Home Abuse How Do I Heal My Relationship with My Daughter?

How Do I Heal My Relationship with My Daughter?

by Dr. Marie Hartwell-Walker

From the U.K.: Thank you for considering publishing a response to my question. I am writing for an acquaintance, but think that your answer could be helpful for others in similar situations.

My daughter was very intense from birth, rarely slept until she was three or four, required constant attention. As a new mother, I was often home alone all day with her. She was very difficult to parent and I did not have the personal reserves to parent lovingly during her toddler / preschool years (2 – 6). I am not making excuses; just stating the facts. There were instances in my daughter’s life that I was physically and emotionally abusive, which were most likely traumatic her at those age. It wasn’t common, but there were at least four major incidents over four years and countless instances where I slapped her in knee-jerk reactions to her screaming.

Eventually, I found help and was able to get the breaks and help I needed to be a more consistently loving parent and our relationship has improved, but because she still has emotional and behavioural issues, I am worried that the abuse has adversely affected her and I don’t know how to move forward to build a positive relationship with her. Family therapy isn’t an option as she is adamantly against the idea when I’ve brought it up for current issues. So I’m wondering if there are things that I can do as a parent.

I still struggle with anger over her behaviours and I know my anger still scares her. I want to teach her that anger is a normal emotion and that there are healthy ways to deal with it, but how to I do that when I feel like a complete hypocrite. Do I ask her if she remembers incidents from her childhood and try to talk through them together? Or would that be traumatising?

I know that I have made mistakes in my past, but I want to do what I can to atone for them and continue to be a better parent moving forward. I’m just not sure how.

Thank you for your help.

Not everyone is equipped to be a good parent. In the U.S., nearly 700,000 children are abused annually. Child Protective Services investigates over 3 million cases a year. (I don’t know the statistic in UK but it’s reasonable to assume that there is a similar problem.) That doesn’t make your friend’s behavior okay. It is only to show her that she is not alone in being unable to cope with the demands of parenting. It’s a sad fact that so many new parents don’t get the support they need when they feel so overwhelmed they lash out at their children.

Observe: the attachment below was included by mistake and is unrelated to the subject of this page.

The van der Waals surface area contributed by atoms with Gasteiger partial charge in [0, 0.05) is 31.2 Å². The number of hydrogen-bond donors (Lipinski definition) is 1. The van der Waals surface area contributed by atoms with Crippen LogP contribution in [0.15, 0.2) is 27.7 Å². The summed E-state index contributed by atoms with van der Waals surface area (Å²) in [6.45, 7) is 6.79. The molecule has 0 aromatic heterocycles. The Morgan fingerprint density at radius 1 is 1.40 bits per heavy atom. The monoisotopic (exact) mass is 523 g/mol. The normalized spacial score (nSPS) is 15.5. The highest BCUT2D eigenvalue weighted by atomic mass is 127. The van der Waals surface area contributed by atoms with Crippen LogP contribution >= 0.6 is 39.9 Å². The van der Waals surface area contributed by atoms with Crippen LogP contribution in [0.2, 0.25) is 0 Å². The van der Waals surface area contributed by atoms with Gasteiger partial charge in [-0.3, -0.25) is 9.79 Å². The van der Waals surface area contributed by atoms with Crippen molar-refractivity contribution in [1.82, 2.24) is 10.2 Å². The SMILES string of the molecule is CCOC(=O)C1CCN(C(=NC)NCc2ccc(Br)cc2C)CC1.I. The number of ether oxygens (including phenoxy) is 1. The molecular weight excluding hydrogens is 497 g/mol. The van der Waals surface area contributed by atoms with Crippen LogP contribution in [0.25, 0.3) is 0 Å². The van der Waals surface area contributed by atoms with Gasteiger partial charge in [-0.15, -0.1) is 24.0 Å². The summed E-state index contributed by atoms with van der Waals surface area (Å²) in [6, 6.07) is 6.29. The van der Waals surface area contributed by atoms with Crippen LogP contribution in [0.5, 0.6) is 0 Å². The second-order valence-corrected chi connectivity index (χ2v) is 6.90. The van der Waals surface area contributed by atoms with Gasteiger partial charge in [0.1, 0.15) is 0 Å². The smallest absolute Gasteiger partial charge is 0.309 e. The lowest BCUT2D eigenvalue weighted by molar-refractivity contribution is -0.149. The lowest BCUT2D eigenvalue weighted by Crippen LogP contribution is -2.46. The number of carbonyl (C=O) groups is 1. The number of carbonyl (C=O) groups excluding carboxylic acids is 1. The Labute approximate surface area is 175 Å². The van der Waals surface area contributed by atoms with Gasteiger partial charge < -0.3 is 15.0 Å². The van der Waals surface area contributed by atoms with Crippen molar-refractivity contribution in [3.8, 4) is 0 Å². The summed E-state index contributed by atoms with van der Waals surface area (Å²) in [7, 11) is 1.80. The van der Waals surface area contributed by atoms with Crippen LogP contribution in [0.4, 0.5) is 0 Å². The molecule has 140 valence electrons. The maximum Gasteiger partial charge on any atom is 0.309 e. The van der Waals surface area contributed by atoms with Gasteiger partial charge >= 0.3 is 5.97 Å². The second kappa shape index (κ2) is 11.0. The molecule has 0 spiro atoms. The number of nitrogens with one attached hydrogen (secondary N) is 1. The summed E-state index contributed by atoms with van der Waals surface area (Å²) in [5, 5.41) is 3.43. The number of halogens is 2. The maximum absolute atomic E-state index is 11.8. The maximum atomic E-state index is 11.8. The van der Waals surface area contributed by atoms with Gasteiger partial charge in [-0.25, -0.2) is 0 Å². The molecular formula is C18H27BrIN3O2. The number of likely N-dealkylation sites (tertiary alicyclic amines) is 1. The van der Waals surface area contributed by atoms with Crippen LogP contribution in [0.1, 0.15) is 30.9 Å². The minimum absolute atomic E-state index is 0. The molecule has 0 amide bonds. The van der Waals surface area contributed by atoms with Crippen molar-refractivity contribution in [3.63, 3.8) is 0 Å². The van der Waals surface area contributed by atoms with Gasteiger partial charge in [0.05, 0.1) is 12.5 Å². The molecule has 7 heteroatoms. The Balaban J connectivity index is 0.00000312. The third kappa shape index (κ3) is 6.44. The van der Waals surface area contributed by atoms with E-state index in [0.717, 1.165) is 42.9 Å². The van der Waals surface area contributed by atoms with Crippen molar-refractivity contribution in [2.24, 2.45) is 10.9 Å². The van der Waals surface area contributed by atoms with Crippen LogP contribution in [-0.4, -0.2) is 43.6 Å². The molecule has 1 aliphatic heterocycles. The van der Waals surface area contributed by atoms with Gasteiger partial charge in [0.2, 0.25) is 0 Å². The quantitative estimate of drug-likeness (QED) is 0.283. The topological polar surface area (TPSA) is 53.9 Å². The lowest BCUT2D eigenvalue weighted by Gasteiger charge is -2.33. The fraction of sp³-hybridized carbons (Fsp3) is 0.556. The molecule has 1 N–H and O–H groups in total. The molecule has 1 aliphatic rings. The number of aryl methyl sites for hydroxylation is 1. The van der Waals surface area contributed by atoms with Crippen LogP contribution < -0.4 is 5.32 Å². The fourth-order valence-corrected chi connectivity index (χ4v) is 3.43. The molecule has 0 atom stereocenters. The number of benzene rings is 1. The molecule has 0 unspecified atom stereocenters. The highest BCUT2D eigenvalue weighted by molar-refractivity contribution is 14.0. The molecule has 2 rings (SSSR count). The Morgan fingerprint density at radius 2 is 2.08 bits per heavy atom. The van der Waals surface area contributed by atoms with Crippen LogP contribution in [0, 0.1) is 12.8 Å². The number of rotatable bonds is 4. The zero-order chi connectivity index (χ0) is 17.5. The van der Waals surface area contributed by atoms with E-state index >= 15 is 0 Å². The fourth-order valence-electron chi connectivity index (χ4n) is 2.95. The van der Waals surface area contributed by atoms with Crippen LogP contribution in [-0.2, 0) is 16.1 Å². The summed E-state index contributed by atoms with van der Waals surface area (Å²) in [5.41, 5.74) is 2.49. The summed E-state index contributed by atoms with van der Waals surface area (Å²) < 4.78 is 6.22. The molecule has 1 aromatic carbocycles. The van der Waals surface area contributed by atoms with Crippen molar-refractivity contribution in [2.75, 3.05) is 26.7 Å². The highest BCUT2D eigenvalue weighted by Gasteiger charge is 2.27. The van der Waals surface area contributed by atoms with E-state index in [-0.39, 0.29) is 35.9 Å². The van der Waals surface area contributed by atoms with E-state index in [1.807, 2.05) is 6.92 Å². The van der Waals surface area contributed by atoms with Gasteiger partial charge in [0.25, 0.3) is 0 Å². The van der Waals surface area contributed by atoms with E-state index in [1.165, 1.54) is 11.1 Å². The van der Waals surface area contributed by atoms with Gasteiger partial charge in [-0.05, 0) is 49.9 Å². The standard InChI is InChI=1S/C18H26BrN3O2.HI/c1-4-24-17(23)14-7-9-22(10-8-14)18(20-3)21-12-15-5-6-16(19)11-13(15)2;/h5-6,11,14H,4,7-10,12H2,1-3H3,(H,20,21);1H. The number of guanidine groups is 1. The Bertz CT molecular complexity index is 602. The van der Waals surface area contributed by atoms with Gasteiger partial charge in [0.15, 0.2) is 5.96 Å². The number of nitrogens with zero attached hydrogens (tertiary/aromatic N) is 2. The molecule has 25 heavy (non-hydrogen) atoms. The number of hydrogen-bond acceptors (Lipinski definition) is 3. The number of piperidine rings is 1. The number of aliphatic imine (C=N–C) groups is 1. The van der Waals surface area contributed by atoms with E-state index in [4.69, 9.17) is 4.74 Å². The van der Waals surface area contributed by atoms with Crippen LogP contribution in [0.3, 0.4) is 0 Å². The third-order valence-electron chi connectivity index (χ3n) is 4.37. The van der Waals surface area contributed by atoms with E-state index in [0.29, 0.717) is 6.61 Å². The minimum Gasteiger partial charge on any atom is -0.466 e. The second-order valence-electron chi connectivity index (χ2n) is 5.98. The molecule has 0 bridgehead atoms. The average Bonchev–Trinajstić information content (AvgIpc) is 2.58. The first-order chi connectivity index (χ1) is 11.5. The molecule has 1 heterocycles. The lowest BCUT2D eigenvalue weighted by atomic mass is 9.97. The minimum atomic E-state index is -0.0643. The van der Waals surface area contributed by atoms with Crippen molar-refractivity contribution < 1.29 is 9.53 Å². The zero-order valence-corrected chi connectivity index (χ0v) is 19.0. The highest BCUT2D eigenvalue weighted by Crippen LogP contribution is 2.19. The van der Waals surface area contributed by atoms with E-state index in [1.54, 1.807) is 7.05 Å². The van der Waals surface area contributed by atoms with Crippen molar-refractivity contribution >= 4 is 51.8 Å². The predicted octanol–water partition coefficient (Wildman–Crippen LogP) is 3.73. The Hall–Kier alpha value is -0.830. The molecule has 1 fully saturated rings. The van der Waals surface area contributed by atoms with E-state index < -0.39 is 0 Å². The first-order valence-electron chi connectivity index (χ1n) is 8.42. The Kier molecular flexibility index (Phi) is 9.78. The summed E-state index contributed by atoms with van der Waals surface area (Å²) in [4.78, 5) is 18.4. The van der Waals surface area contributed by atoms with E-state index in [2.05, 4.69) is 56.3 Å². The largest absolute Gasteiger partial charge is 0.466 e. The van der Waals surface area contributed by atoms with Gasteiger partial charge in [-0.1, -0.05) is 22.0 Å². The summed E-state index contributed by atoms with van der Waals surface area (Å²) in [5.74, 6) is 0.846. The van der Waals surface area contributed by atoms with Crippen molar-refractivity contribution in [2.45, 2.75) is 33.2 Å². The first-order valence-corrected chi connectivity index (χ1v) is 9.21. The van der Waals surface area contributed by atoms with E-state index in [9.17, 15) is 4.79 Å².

What is heartening is that your friend is able to admit her past mistakes and try to atone for them. She has apologized and is trying to make a better relationship with her daughter now. Her daughter may not be ready to hear it but it’s important that she keep trying. It’s also important that she continue to work on her anger management issues both for her daughter’s current safety and to give credibility to her apology.

Family Therapy is an option. Daughter isn’t ready to go. But Mom can go alone until her daughter will join her. The mother can work on her anger issues and can learn new, more effective ways to be in relationship with her daughter when there is conflict. Working on herself will also give her daughter reason to think that her mother is serious about changing. Over time, the therapist will help her figure out how to invite her daughter to join her in sessions.

Please tell your friend for me that I respect and admire her willingness to take responsibility for the past and her desire to improve her relationship with her daughter. Encourage her to take the next step and see a family therapist for as long as it takes to make the changes in herself and in her relationship with her daughter. Both she and her child will benefit.

I wish all well.

Dr. Marie

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